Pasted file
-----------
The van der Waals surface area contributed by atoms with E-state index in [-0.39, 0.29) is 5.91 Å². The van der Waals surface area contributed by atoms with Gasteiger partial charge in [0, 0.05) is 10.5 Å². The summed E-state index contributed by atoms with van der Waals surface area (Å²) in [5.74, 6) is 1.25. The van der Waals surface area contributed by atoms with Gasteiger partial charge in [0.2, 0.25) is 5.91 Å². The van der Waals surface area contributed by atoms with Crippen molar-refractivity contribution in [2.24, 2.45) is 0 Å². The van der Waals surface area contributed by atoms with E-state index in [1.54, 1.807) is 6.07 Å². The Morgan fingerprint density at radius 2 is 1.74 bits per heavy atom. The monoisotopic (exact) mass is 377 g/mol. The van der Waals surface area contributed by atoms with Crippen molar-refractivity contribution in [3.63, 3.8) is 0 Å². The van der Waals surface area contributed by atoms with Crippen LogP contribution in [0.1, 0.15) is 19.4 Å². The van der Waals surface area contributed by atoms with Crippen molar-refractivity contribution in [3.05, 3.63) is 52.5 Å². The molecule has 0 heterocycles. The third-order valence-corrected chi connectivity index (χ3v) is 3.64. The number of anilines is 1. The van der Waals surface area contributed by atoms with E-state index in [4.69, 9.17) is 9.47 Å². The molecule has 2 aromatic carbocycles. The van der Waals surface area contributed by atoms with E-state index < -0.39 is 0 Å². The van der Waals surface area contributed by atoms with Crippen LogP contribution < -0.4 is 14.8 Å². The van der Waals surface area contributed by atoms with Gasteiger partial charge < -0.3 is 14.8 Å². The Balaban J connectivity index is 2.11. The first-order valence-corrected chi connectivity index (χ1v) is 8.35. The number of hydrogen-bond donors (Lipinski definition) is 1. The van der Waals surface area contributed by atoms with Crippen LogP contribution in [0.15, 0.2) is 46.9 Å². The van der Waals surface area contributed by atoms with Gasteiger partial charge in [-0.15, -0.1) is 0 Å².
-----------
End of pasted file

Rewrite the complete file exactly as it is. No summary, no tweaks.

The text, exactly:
The van der Waals surface area contributed by atoms with E-state index in [-0.39, 0.29) is 5.91 Å². The van der Waals surface area contributed by atoms with Gasteiger partial charge in [0, 0.05) is 10.5 Å². The summed E-state index contributed by atoms with van der Waals surface area (Å²) in [5.74, 6) is 1.25. The van der Waals surface area contributed by atoms with Gasteiger partial charge in [0.2, 0.25) is 5.91 Å². The van der Waals surface area contributed by atoms with Crippen molar-refractivity contribution in [2.24, 2.45) is 0 Å². The van der Waals surface area contributed by atoms with E-state index in [1.54, 1.807) is 6.07 Å². The Morgan fingerprint density at radius 2 is 1.74 bits per heavy atom. The monoisotopic (exact) mass is 377 g/mol. The van der Waals surface area contributed by atoms with Crippen molar-refractivity contribution in [3.63, 3.8) is 0 Å². The van der Waals surface area contributed by atoms with Crippen LogP contribution in [0.1, 0.15) is 19.4 Å². The van der Waals surface area contributed by atoms with Crippen molar-refractivity contribution in [3.05, 3.63) is 52.5 Å². The molecule has 0 heterocycles. The third-order valence-corrected chi connectivity index (χ3v) is 3.64. The number of anilines is 1. The van der Waals surface area contributed by atoms with E-state index in [4.69, 9.17) is 9.47 Å². The molecule has 2 aromatic carbocycles. The van der Waals surface area contributed by atoms with E-state index < -0.39 is 0 Å². The van der Waals surface area contributed by atoms with Crippen LogP contribution < -0.4 is 14.8 Å². The van der Waals surface area contributed by atoms with Gasteiger partial charge < -0.3 is 14.8 Å². The Balaban J connectivity index is 2.11. The first-order valence-corrected chi connectivity index (χ1v) is 8.35. The number of hydrogen-bond donors (Lipinski definition) is 1. The van der Waals surface area contributed by atoms with Crippen LogP contribution in [0.15, 0.2) is 46.9 Å². The van der Waals surface area contributed by atoms with Gasteiger partial charge in [-0.15, -0.1) is 0 Å².